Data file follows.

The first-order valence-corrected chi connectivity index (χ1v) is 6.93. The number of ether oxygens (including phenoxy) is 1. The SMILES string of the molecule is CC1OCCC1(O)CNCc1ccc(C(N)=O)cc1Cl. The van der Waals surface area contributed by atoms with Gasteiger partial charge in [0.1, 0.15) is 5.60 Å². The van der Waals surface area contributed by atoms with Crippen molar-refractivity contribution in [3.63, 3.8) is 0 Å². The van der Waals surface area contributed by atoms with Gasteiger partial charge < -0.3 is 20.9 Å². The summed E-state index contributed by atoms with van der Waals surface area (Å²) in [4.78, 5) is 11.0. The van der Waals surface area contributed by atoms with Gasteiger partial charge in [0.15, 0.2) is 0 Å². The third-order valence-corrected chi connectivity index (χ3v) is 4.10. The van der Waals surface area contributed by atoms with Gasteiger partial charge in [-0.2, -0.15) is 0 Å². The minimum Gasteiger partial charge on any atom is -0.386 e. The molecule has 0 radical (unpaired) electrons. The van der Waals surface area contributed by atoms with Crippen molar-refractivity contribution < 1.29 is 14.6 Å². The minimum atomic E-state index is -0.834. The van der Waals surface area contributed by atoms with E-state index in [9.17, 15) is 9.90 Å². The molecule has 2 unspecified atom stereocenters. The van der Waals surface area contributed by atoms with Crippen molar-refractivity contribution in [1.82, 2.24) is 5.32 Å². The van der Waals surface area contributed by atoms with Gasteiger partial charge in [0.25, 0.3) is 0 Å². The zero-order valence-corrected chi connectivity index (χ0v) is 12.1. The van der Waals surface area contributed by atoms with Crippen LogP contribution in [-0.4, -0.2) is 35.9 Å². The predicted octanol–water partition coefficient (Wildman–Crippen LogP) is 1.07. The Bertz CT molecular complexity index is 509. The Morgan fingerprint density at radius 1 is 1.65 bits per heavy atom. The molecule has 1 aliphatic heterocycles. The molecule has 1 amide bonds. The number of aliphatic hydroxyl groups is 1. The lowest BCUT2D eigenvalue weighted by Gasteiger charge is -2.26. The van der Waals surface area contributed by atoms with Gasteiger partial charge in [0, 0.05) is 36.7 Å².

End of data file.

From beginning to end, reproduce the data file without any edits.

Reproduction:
The first-order valence-corrected chi connectivity index (χ1v) is 6.93. The number of ether oxygens (including phenoxy) is 1. The SMILES string of the molecule is CC1OCCC1(O)CNCc1ccc(C(N)=O)cc1Cl. The van der Waals surface area contributed by atoms with Gasteiger partial charge in [0.1, 0.15) is 5.60 Å². The van der Waals surface area contributed by atoms with Crippen molar-refractivity contribution in [3.63, 3.8) is 0 Å². The van der Waals surface area contributed by atoms with Gasteiger partial charge < -0.3 is 20.9 Å². The summed E-state index contributed by atoms with van der Waals surface area (Å²) in [4.78, 5) is 11.0. The van der Waals surface area contributed by atoms with Gasteiger partial charge in [0.15, 0.2) is 0 Å². The third-order valence-corrected chi connectivity index (χ3v) is 4.10. The van der Waals surface area contributed by atoms with Gasteiger partial charge in [-0.2, -0.15) is 0 Å². The minimum Gasteiger partial charge on any atom is -0.386 e. The molecule has 0 radical (unpaired) electrons. The van der Waals surface area contributed by atoms with Crippen molar-refractivity contribution < 1.29 is 14.6 Å². The minimum atomic E-state index is -0.834. The van der Waals surface area contributed by atoms with E-state index in [9.17, 15) is 9.90 Å². The molecule has 2 unspecified atom stereocenters. The van der Waals surface area contributed by atoms with Crippen molar-refractivity contribution in [1.82, 2.24) is 5.32 Å². The van der Waals surface area contributed by atoms with Gasteiger partial charge in [0.25, 0.3) is 0 Å². The zero-order valence-corrected chi connectivity index (χ0v) is 12.1. The van der Waals surface area contributed by atoms with Crippen LogP contribution in [-0.4, -0.2) is 35.9 Å². The predicted octanol–water partition coefficient (Wildman–Crippen LogP) is 1.07. The Bertz CT molecular complexity index is 509. The Morgan fingerprint density at radius 1 is 1.65 bits per heavy atom. The molecule has 1 aliphatic heterocycles. The molecule has 1 amide bonds. The number of aliphatic hydroxyl groups is 1. The lowest BCUT2D eigenvalue weighted by Gasteiger charge is -2.26. The van der Waals surface area contributed by atoms with Gasteiger partial charge in [0, 0.05) is 36.7 Å².